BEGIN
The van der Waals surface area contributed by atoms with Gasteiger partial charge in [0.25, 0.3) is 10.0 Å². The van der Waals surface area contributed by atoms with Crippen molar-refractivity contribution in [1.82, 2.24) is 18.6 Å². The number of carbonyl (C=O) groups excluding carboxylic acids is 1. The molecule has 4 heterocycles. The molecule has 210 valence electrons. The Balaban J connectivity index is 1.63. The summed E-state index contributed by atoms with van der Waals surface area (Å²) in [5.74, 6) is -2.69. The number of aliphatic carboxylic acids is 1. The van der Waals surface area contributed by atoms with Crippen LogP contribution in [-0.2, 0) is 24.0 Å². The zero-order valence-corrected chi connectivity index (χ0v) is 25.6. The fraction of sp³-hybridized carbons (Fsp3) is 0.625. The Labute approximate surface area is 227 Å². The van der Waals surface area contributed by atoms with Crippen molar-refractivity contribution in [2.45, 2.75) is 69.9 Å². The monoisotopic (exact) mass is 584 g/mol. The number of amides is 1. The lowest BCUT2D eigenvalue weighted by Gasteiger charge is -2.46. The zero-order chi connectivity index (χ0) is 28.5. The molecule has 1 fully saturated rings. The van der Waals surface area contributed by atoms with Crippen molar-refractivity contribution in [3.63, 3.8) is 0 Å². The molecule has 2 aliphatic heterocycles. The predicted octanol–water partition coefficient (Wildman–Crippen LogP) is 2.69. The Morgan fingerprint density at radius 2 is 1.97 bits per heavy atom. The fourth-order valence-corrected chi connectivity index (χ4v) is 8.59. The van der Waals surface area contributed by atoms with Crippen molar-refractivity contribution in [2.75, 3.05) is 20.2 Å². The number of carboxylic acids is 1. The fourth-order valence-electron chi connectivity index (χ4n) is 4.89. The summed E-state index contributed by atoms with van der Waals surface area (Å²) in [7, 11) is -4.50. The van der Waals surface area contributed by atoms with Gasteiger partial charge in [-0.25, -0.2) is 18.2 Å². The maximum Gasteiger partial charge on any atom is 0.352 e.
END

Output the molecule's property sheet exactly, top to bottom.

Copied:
The van der Waals surface area contributed by atoms with Gasteiger partial charge in [0.25, 0.3) is 10.0 Å². The van der Waals surface area contributed by atoms with Crippen molar-refractivity contribution in [1.82, 2.24) is 18.6 Å². The number of carbonyl (C=O) groups excluding carboxylic acids is 1. The molecule has 4 heterocycles. The molecule has 210 valence electrons. The Balaban J connectivity index is 1.63. The summed E-state index contributed by atoms with van der Waals surface area (Å²) in [5.74, 6) is -2.69. The number of aliphatic carboxylic acids is 1. The van der Waals surface area contributed by atoms with Crippen LogP contribution in [-0.2, 0) is 24.0 Å². The zero-order valence-corrected chi connectivity index (χ0v) is 25.6. The fraction of sp³-hybridized carbons (Fsp3) is 0.625. The Labute approximate surface area is 227 Å². The van der Waals surface area contributed by atoms with Crippen molar-refractivity contribution in [2.45, 2.75) is 69.9 Å². The monoisotopic (exact) mass is 584 g/mol. The number of amides is 1. The lowest BCUT2D eigenvalue weighted by Gasteiger charge is -2.46. The zero-order chi connectivity index (χ0) is 28.5. The molecule has 1 fully saturated rings. The van der Waals surface area contributed by atoms with Crippen molar-refractivity contribution in [3.63, 3.8) is 0 Å². The molecule has 2 aliphatic heterocycles. The predicted octanol–water partition coefficient (Wildman–Crippen LogP) is 2.69. The Morgan fingerprint density at radius 2 is 1.97 bits per heavy atom. The fourth-order valence-corrected chi connectivity index (χ4v) is 8.59. The van der Waals surface area contributed by atoms with Crippen molar-refractivity contribution in [2.75, 3.05) is 20.2 Å². The number of carboxylic acids is 1. The fourth-order valence-electron chi connectivity index (χ4n) is 4.89. The summed E-state index contributed by atoms with van der Waals surface area (Å²) in [7, 11) is -4.50. The van der Waals surface area contributed by atoms with Gasteiger partial charge in [-0.25, -0.2) is 18.2 Å². The maximum Gasteiger partial charge on any atom is 0.352 e.